What polyamorists can teach brides about getting over wedding jealousies

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Feeling jealous?

Recently, I've gotten a rash of advice questions about jealousy…

  • “I'm jealous of my friend's wedding date”
  • “I'm jealous of my sister's wedding budget”
  • “I have dress envy about my bridesmaid's dress for HER wedding”

I'm not sure why the jealousy is coming in such abundant waves right now, but it definitely is, and we definitely need to talk about it.

The best perspectives I've ever read on jealousy are from a book called “The Ethical Slut: A Practical Guide to Polyamory, Open Relationships & Other Adventures.” And believe it or not, the jealousy advice is super relevant to the emotions that are coming up over your sister's wedding date, or your friend's wedding budget.

Here's the thing: jealousy is jealousy. And if any group of folks knows the delicate nuances of jealousy, it's polyamorists: couples who have open relationships. Because you think you're jealous of your friend's wedding date? Think instead about how jealous you could be if your friend was, say, DATING YOUR FIANCE. Because those are the kind of sticky emotions polyamorists work through. (Not always successfully, mind you.)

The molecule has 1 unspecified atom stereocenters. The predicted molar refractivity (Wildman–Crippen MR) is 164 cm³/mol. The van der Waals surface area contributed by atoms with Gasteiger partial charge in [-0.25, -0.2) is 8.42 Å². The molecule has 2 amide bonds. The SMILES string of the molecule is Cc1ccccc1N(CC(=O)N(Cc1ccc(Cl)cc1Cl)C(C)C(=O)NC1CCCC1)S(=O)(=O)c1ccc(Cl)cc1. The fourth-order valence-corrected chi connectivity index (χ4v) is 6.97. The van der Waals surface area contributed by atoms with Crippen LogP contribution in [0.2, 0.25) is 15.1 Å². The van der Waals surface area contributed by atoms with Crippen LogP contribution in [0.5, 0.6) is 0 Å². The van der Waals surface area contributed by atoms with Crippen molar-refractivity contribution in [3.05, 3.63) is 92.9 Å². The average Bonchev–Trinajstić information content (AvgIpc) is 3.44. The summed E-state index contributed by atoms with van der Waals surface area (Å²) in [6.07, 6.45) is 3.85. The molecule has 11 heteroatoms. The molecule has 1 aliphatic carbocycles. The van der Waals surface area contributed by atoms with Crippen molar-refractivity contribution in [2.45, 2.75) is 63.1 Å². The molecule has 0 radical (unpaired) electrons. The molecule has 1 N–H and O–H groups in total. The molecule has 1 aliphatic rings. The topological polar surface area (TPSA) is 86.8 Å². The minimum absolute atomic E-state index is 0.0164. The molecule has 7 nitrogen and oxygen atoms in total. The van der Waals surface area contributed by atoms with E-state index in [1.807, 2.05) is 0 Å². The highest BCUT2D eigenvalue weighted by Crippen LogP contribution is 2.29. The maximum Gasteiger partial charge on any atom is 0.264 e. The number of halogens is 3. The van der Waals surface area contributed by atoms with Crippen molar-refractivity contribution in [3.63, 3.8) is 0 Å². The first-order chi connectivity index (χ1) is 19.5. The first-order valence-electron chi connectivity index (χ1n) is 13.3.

Rather than reinvent the jealousy discussion wheel, I'm going to offer some choice quotes from both The Ethical Slut, as well as an interview with one of its authors. Then we can connect the dots about how to use polyamorist's jealousy tools to tackle the petty stuff that can come up around other people's weddings.

First, when you think about jealousy, it's helpful to pick it apart and realize that it's not just one emotion. From an interview with Dossie Easton:

When I do workshops on jealousy … I often put this out to an audience, and I say, “What is jealousy for you? How do you experience jealousy?” And I get dozens of different answers; this person feels frightened, this person feels angry, this person feels abandonment, this person … goes into a raging territoriality, another person feels less than and feels like a worm and says, “I'm not worth anything.” It's very different for different people.For me, one of the things I discovered … was that my jealousy had a lot to do with massive insecurity. And so going to work on building that for myself was a great healing journey.

So first, as yourself: how is your jealousy manifesting?